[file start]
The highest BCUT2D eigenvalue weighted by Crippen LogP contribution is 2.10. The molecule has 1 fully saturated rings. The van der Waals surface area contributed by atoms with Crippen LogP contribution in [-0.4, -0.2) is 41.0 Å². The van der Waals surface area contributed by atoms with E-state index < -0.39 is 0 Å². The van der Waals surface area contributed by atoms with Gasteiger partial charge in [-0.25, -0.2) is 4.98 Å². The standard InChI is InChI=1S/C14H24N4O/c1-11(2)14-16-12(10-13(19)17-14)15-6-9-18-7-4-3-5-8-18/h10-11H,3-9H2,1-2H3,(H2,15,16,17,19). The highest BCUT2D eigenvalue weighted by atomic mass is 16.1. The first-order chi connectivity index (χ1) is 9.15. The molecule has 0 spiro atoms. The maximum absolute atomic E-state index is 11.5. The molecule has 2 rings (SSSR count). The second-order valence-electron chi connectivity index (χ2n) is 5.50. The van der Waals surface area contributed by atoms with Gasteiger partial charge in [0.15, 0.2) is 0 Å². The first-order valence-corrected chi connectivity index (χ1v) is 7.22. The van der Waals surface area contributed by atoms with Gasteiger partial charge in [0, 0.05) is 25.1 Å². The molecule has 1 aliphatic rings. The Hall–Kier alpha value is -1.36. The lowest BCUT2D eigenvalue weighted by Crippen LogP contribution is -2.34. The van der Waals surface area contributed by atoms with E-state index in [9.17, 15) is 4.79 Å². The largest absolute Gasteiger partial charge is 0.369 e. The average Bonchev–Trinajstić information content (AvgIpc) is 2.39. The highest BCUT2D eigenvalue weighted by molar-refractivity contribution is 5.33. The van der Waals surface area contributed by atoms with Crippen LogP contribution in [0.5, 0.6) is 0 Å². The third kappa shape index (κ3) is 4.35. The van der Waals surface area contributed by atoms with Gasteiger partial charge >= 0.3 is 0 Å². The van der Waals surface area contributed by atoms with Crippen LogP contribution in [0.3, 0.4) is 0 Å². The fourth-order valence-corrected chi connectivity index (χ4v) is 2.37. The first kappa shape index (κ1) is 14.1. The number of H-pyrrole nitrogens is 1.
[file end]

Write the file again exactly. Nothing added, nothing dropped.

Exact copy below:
The highest BCUT2D eigenvalue weighted by Crippen LogP contribution is 2.10. The molecule has 1 fully saturated rings. The van der Waals surface area contributed by atoms with Crippen LogP contribution in [-0.4, -0.2) is 41.0 Å². The van der Waals surface area contributed by atoms with E-state index < -0.39 is 0 Å². The van der Waals surface area contributed by atoms with Gasteiger partial charge in [-0.25, -0.2) is 4.98 Å². The standard InChI is InChI=1S/C14H24N4O/c1-11(2)14-16-12(10-13(19)17-14)15-6-9-18-7-4-3-5-8-18/h10-11H,3-9H2,1-2H3,(H2,15,16,17,19). The highest BCUT2D eigenvalue weighted by atomic mass is 16.1. The first-order chi connectivity index (χ1) is 9.15. The molecule has 0 spiro atoms. The maximum absolute atomic E-state index is 11.5. The molecule has 2 rings (SSSR count). The second-order valence-electron chi connectivity index (χ2n) is 5.50. The van der Waals surface area contributed by atoms with Gasteiger partial charge in [0.15, 0.2) is 0 Å². The first-order valence-corrected chi connectivity index (χ1v) is 7.22. The van der Waals surface area contributed by atoms with Gasteiger partial charge in [0, 0.05) is 25.1 Å². The molecule has 1 aliphatic rings. The Hall–Kier alpha value is -1.36. The lowest BCUT2D eigenvalue weighted by Crippen LogP contribution is -2.34. The van der Waals surface area contributed by atoms with E-state index in [9.17, 15) is 4.79 Å². The largest absolute Gasteiger partial charge is 0.369 e. The average Bonchev–Trinajstić information content (AvgIpc) is 2.39. The highest BCUT2D eigenvalue weighted by molar-refractivity contribution is 5.33. The van der Waals surface area contributed by atoms with Crippen LogP contribution in [0.5, 0.6) is 0 Å². The third kappa shape index (κ3) is 4.35. The van der Waals surface area contributed by atoms with Gasteiger partial charge >= 0.3 is 0 Å². The van der Waals surface area contributed by atoms with Crippen LogP contribution in [0.3, 0.4) is 0 Å². The fourth-order valence-corrected chi connectivity index (χ4v) is 2.37. The first kappa shape index (κ1) is 14.1. The number of H-pyrrole nitrogens is 1.